What is it?
The Non-domestic RHI launched in November 2011 as part of the UK’s commitment to dramatically reduce Carbon Emissions by at least 35% by 2020 and 80% by 2050 (subsequently increased to net zero by 2050). The scheme was the world’s first financial incentive which pays people for generating renewable heat and aimed to revolutionise the way that heat is generated and used in UK buildings.
The Non-domestic RHI pays participants (per kWh) who install and use a renewable energy system to heat the building. It’s expected that heat pump technology, in particular, will play a significant role in the UK hitting their renewable energy targets.
Who is it for?
The Non-domestic RHI is suitable for buildings on and off the gas grid in England, Wales and Scotland. Eligibility spans from commercial businesses, social housing, property development, public sector and not-for-profit.
Rendesco’s training and expertise can help advise if you’re unsure whether your project could quality for the Non-domestic RHI, or if you could benefit from another scheme such as the Domestic RHI or Rendesco Funding.
How does it work?
If a Non-domestic RHI application is successful and follows regulations, the applicant will receive a payment every quarter for 20 years. The payments are administered by Ofgem and are based on:
- The type of renewable heating system – each renewable heating technology has its own tariff, in pence per kWh of heat generated. This tariff is based on its efficiency and expected reduction in CO2 emissions.
- The income calculation is different for each technology depending on the tariff structure but for ground source heat pumps it is as follows:
- The non domestic RHI ground source heat pump tariff for 2019/20 is 9.56p per kWh for tier 1 and 2.85p per kWh for tier 2.
- The tier 1 rate is paid on the first 1,314 hours of heat generation by the heat pump system and the lower tier 2 rate is paid on every generated after 1,314 for the rest of the financial year.
- The tier 1 and tier 2 eligible energy is calculated by multiplying the peak capacity of the ground source heat pump(s) by 1,314 and the result is then subtracted from the total annual energy produced. For example, if you have a peak system capacity of 100kW and total annual energy of 200,000kWh then you would first do 100kW x 1,314 = 131,400kWh to get your eligible tier 1 heat.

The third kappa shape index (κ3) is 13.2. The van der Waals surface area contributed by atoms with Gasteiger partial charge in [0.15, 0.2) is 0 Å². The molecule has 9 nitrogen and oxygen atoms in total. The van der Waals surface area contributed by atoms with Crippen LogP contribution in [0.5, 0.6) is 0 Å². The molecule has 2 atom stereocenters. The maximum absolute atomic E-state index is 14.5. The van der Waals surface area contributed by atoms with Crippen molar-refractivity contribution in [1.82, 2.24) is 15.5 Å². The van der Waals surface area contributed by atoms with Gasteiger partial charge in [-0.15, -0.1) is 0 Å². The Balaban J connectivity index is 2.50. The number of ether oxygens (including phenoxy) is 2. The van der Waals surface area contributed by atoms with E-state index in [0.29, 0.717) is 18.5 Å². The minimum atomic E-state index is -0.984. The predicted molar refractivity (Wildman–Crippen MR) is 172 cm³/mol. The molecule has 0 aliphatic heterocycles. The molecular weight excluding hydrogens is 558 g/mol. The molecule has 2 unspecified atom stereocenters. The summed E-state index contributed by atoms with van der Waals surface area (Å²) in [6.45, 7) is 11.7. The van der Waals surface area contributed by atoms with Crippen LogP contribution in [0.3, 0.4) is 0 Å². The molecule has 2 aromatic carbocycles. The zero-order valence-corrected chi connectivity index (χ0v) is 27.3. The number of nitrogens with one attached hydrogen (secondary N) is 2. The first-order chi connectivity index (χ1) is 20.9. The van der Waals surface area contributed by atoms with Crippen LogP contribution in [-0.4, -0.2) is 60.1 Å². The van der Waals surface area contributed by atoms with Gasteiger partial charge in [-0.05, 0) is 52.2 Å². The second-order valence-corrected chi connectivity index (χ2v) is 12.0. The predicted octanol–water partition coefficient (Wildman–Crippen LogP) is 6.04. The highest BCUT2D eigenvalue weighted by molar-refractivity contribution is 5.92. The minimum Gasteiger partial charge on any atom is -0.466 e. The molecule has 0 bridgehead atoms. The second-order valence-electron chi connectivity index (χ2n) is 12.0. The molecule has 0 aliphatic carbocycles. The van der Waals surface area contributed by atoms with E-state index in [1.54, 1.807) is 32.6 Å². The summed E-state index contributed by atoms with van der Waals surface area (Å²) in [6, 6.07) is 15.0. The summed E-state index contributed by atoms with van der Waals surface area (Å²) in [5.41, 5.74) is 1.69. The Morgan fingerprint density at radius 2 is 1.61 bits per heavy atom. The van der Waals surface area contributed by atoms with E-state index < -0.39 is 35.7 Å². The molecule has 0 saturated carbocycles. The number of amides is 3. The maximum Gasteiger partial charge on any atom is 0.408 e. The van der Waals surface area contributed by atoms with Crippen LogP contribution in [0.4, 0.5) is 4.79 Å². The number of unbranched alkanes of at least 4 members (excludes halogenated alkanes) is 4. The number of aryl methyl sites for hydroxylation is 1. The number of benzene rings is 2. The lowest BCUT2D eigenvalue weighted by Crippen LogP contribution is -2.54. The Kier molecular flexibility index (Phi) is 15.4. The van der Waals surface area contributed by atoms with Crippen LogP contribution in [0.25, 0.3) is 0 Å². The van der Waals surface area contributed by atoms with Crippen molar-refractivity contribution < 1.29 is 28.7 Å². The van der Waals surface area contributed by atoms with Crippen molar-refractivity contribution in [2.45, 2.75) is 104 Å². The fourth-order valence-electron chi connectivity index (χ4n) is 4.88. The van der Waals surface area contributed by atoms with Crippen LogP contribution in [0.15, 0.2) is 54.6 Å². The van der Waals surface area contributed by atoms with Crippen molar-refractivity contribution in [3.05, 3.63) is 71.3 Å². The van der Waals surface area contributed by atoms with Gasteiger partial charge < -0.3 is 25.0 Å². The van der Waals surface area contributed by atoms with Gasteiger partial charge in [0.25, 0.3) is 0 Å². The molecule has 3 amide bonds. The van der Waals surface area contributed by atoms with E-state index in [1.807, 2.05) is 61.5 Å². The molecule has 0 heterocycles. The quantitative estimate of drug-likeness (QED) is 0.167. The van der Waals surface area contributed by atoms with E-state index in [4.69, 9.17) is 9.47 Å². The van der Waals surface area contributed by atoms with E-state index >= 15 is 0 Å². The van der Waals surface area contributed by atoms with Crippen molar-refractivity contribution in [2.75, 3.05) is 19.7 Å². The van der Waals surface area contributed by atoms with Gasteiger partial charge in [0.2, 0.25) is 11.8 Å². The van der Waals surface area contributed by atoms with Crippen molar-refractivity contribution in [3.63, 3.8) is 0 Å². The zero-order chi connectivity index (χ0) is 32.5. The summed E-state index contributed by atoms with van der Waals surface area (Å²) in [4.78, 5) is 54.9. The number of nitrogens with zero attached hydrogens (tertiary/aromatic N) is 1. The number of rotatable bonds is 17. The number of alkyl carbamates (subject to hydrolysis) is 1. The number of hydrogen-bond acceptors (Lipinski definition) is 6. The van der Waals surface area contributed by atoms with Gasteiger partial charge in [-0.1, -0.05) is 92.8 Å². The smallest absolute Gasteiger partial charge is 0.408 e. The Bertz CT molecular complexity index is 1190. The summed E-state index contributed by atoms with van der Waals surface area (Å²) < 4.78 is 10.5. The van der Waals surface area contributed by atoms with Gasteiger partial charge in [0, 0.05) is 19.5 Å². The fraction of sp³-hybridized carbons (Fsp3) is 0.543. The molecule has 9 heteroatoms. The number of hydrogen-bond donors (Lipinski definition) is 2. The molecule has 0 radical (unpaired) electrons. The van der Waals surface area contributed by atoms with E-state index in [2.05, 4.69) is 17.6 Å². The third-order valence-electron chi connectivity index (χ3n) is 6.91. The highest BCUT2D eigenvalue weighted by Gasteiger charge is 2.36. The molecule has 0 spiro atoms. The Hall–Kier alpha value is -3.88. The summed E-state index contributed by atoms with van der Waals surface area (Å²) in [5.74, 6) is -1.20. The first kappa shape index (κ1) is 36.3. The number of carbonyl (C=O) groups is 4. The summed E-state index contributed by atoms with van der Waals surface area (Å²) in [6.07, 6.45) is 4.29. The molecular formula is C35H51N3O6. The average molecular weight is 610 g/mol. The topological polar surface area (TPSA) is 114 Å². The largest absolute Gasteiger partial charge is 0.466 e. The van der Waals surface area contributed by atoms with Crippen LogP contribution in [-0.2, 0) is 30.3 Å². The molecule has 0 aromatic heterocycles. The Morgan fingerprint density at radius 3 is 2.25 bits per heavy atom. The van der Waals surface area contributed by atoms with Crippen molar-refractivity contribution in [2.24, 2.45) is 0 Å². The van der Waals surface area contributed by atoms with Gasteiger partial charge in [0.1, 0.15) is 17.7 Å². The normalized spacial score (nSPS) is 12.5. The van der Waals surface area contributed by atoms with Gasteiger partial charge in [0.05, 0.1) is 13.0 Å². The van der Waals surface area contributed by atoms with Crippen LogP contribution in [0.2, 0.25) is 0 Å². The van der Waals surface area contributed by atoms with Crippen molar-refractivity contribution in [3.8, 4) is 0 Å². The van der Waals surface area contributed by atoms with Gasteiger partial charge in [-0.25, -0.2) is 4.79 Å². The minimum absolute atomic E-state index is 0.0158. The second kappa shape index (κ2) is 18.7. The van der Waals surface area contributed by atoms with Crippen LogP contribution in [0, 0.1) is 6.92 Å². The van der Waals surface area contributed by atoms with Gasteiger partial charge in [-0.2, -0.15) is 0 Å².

- You would then do 131,400kWh – 200,000kWh = 68,600kWh to get your eligible tier 2 heat.
- Finally, multiply the tier 1 energy by the tier 1 tariff and the tier 2 energy by the tier 2 tariff to get the total income from the non domestic RHI scheme. So carrying on the example above, the tier 1 income would be 131,400kWh x £0.0956 = £12,561.84 and the tier 2 income would be £1,955.10 giving a total annual income of £14,516.94.
- Latest tariffs – tariffs per kWh are established by the Department for Business, Energy and Industrial Strategy (BEIS), formerly known as the Department of Energy and Climate Change (DECC) and you can find more information about the non domestic RHI scheme here
What are the benefit of joining the Non-domestic RHI scheme?
- Highest tariff – heat pumps have the ability to generate the most energy due to the size and capacity of the systems compared to biomass and solar PV. The UK government expects heat pumps to significantly contribute to the renewable energy targets and have given the highest tariffs to the technology, as shown in the table above.
- Income generation – On average, the system is expected to have paid for itself within the first five years, providing pure income generation from the remainder of the seven year RHI payment period. Please note, the timeframe depends on the unique system specifications and will be clearer during the consultation and design phases.
- Reduction of CO2 and encouragement of further incentives – Joining a governmental scheme will not only reduce your (and therefore the UK’s) carbon footprint, but it will also show support of renewables, encouraging further budget investment.
- Ongoing benefits of a heat pump – heat pump systems provide reduced energy bills, reduction of a CO2 emissions and a safe, reliable heating system. Learn more about ground source, air source and water source heat pumps.